My Twitter feed is going amileaminute right now with people tweeting about the fact that mother Hayden Panettiere, who also happens to be a Hollywood actress, has entered treatment for postpartum depression. So many of you are sending me Facebook messages with links to EOnline and ET and People and the rest that my phone is pinging nonstop.

I have three reactions to this:

  • Please heavens above, universe and all powers that be let the purported “postpartum depression treatment center” she’s in be one of the amazing organizations or specialists that truly specializes in perinatal mood and anxiety disorders. Because they’re amazing, they know what they’re doing, and they can make a huge difference in her life. And good help is EVERYTHING.
  • Hayden Panettiere is just a person. That’s it. She’s a person who has an illness that can be serious and devastating without help, that anyone can get no matter who they are or where they live or what color they are or what kind of work they do. And right now she deserves to be just a person who has gone to do something important to take care of herself. Like so many of you in the Postpartum Progress community are doing and have done. And none of us had the press following us wanting to know exactly what we were doing and what type of treatment it was and when we’d be done. It’s so difficult to reach out for help and admit to others when you are struggling. You feel like the whole world will judge you and think that you “can’t handle” being a mom. Like you’re a failure. Except you aren’t, of course, but that’s how it feels and no one can convince you otherwise. And to be in that vulnerable position and end up with your bizness on TMZ?  That would suck. Big time. It takes a lot of courage to do what you need to do for yourself and your family knowing that lots of idiots who know nothing about maternal mental health will weigh in on your situation. I’m at least minimally comforted by the assumption that she’s been in the public eye long enough that she knows NEVER to read the comments.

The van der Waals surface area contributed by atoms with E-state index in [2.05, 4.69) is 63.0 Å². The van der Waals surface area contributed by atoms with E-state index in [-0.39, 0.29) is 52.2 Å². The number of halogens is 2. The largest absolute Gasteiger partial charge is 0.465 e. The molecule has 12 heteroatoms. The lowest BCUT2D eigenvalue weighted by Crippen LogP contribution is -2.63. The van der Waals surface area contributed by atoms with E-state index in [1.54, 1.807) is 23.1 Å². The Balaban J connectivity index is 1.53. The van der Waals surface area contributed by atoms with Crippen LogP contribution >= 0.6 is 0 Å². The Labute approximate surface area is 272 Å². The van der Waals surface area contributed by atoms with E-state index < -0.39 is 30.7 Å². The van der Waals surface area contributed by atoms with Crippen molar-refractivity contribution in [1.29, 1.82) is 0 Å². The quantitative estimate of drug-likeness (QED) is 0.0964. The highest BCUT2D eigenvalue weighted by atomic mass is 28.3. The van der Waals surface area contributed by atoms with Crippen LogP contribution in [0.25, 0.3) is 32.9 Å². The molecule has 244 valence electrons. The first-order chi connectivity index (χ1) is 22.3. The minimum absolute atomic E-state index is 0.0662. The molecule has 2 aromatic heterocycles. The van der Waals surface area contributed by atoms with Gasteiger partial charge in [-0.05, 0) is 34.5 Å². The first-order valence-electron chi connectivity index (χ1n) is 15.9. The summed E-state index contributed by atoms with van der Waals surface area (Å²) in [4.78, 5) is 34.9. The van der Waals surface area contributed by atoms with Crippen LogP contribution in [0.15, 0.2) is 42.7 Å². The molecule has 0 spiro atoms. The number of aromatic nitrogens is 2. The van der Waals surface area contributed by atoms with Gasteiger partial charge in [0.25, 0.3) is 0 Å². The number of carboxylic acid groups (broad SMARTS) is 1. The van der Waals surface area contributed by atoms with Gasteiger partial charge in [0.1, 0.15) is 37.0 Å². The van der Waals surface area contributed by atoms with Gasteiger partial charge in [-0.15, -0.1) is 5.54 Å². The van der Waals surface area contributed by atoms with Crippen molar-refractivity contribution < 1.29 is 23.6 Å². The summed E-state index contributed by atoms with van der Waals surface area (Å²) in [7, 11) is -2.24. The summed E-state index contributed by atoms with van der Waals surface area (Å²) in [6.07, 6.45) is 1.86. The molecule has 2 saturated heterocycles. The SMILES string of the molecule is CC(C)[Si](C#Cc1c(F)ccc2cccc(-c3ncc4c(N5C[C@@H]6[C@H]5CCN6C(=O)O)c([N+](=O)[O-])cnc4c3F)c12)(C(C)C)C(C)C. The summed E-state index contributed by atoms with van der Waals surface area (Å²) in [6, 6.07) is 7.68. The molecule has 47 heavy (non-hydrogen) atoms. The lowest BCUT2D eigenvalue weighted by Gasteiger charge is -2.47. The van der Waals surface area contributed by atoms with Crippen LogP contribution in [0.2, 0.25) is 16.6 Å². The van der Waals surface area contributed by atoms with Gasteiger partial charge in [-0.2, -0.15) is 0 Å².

• As much courage as Hayden Panettiere has shown — and we surely congratulate her for it — you show it too. Every day. All of you. And every single one of you has an important story. And every single one of you has an experience that matters to us, whether it’s PPD, postpartum anxiety/OCD, postpartum bipolar disorder, postpartum PTSD, post-adoption depression, postpartum psychosis, or depression and anxiety during pregnancy. You single Warrior Moms show courage. You military Warrior Moms show courage. You Warrior Moms with babies in the NICU show courage. Those of you who have no idea how to pay for a single cent of your treatment show courage. Those of you who come from cultures that don’t believe PPD exists show courage. You, and many more, are the brave faces of postpartum depression. So while I know that the media loves to jump on the PPD bandwagon whenever a celeb is struggling, I also know they tend to disappear just as quickly when the story dies down. And yet all of you will still be struggling, and wishing there were more services, and wishing you didn’t have to wait months for an appointment, and wishing you had family members or friends who understood, and wishing you had insurance that covered more care, and wishing you really felt safe telling someone what’s going on inside your head, and wishing wishing wishing for more and better for all moms struggling with maternal mental illness. And Postpartum Progress will continue to be here and continue to work our collective asses off for all of you. We love you.

So, go Hayden. The Warrior Moms are behind you. And go YOU. Because you can do this. You can get the help you need and deserve. Be patient with yourself as you go through this difficult time, and know there are women here who have gone before you and know what it’s like and are dedicated to reaching down to pull our sisters up out of the darkness.